Cynthia Ozick

Ozick's version of Jewish literature is more than Yiddish words and slapstick.

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Tradition is the air Ozick breathes, informing nearly all of her work. Her novella “Envy, or Yiddish in America” (1989) envisions the writers of her generation—Philip Roth, Bernard Malamud, Saul Bellow—-through the eyes of a frustrated Yiddish writer of an earlier time named Edelshtein, infuriated by what he sees as the race away from Jewish heritage and their desire to conform: “Jewish novelists! Savages! The allrightnik's children, all they know is to curse the allrightnik! Their Yiddish! One word here, one word there. Shikseh on one page, putz on the other, and that's the whole vocabulary!” Here, a social critique takes the form of a literary one.

As a novelist and short-story writer, Ozick has alternated between her debts to Judaism and to modernism, seeking to combine the two when she can. Ozick’s master’s thesis was on the late novels of Henry James. Her novel Foreign Bodies retells James’ famously forbidding The Ambassadors as a post-World War II European adventure, with the horrors of the Holocaust, and the war itself, lingering over a family of American Jews. James is a regular presence in Ozick's work, his twisting spirals of prose and his devotion to literature among her greatest inspirations, and at times, her explicit subject. James makes an appearance in Ozick’s novella Dictation (2008), in which he and fellow novelist Joseph Conrad, both in their golden years, hire youthful typists to help with the act of writing.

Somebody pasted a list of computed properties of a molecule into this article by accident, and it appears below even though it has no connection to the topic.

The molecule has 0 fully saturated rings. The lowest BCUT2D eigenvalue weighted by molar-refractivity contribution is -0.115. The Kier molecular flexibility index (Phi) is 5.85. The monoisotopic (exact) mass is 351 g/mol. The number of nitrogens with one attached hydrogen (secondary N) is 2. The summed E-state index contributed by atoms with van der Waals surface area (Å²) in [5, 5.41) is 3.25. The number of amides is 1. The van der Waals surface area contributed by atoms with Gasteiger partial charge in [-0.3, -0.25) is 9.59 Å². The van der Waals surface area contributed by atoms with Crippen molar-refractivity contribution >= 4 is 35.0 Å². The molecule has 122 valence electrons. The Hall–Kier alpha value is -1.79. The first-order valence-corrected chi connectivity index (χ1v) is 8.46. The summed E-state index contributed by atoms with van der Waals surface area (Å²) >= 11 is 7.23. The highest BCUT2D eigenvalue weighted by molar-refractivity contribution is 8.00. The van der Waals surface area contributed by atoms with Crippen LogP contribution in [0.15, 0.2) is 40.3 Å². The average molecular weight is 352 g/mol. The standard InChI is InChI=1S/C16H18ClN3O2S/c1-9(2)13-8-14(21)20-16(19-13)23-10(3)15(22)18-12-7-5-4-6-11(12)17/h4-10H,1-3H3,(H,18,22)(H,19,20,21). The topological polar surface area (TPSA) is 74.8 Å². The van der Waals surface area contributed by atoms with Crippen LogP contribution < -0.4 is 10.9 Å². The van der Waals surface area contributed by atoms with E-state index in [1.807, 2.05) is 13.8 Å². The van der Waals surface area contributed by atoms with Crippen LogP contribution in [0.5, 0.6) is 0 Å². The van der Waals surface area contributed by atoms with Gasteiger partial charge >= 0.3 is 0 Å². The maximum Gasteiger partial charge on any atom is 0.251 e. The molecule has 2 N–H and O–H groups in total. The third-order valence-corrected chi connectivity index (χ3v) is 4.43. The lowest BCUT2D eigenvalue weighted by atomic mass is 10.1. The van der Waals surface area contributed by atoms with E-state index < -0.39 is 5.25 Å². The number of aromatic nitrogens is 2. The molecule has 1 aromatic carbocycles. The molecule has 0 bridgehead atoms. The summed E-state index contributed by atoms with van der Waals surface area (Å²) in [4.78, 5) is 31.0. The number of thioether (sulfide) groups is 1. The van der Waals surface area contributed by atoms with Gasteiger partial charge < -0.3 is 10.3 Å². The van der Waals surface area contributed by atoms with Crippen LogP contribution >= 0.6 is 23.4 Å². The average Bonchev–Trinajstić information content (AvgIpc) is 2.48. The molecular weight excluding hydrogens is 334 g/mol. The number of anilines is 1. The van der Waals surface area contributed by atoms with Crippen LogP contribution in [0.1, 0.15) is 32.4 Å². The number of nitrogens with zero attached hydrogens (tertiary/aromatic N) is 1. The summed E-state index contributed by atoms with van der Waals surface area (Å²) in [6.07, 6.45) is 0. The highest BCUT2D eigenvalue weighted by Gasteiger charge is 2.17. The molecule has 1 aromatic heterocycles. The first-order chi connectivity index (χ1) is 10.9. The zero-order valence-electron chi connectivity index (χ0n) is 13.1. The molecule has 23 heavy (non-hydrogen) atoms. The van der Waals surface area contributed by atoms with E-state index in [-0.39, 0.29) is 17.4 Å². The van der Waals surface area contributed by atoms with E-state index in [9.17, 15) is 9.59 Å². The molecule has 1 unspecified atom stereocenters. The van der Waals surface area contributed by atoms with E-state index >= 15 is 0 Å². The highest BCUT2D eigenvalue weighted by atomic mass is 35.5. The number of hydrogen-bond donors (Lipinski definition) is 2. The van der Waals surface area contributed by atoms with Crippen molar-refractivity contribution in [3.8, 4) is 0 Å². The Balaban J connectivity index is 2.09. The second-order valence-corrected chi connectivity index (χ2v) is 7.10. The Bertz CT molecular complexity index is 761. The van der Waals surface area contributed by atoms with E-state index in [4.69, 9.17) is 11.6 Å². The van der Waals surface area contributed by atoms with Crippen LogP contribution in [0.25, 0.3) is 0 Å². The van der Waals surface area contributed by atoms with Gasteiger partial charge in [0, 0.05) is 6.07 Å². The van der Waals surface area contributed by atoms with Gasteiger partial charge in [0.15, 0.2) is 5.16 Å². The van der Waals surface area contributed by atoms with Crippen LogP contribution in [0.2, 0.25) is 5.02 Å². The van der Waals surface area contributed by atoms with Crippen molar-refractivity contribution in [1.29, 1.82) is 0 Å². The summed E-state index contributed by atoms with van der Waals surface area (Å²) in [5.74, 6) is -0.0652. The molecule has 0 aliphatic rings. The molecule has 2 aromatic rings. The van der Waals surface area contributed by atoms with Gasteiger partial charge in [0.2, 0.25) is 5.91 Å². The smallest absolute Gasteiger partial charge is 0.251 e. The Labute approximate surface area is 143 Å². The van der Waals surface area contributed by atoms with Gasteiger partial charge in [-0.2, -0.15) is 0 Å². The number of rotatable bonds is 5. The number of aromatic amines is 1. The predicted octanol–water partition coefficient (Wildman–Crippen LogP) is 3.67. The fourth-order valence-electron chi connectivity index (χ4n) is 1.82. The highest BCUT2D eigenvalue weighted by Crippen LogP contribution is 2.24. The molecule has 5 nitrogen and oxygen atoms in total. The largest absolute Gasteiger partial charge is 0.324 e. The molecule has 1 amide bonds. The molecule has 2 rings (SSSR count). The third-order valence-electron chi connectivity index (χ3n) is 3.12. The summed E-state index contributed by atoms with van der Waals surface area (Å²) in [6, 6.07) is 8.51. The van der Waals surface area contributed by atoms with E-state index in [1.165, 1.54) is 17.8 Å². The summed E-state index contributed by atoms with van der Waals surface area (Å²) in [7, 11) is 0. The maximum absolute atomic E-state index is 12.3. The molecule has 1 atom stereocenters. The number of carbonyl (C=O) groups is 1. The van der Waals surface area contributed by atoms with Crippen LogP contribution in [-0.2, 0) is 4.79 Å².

Ozick also displays a devotion to another icon of modern literature, Franz Kafka, who informs one of her funniest novels, the amiably rollicking The Puttermesser Papers (1997). Ozick presents the book as a collection of loosely linked stories concerning the life of Ruth Puttermesser, an extraordinary New York Jew. In one story, Puttermesser creates a female golem to assist with her work; in another, she runs for mayor. The gently comic tone, sustained even after Puttermesser is raped and murdered and ascends to the afterlife, makes Ozick the unlikely successor to Jewish humorists past, and to Kafka himself.

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Saul Austerlitz

Saul Austerlitz is a writer and film critic in New York.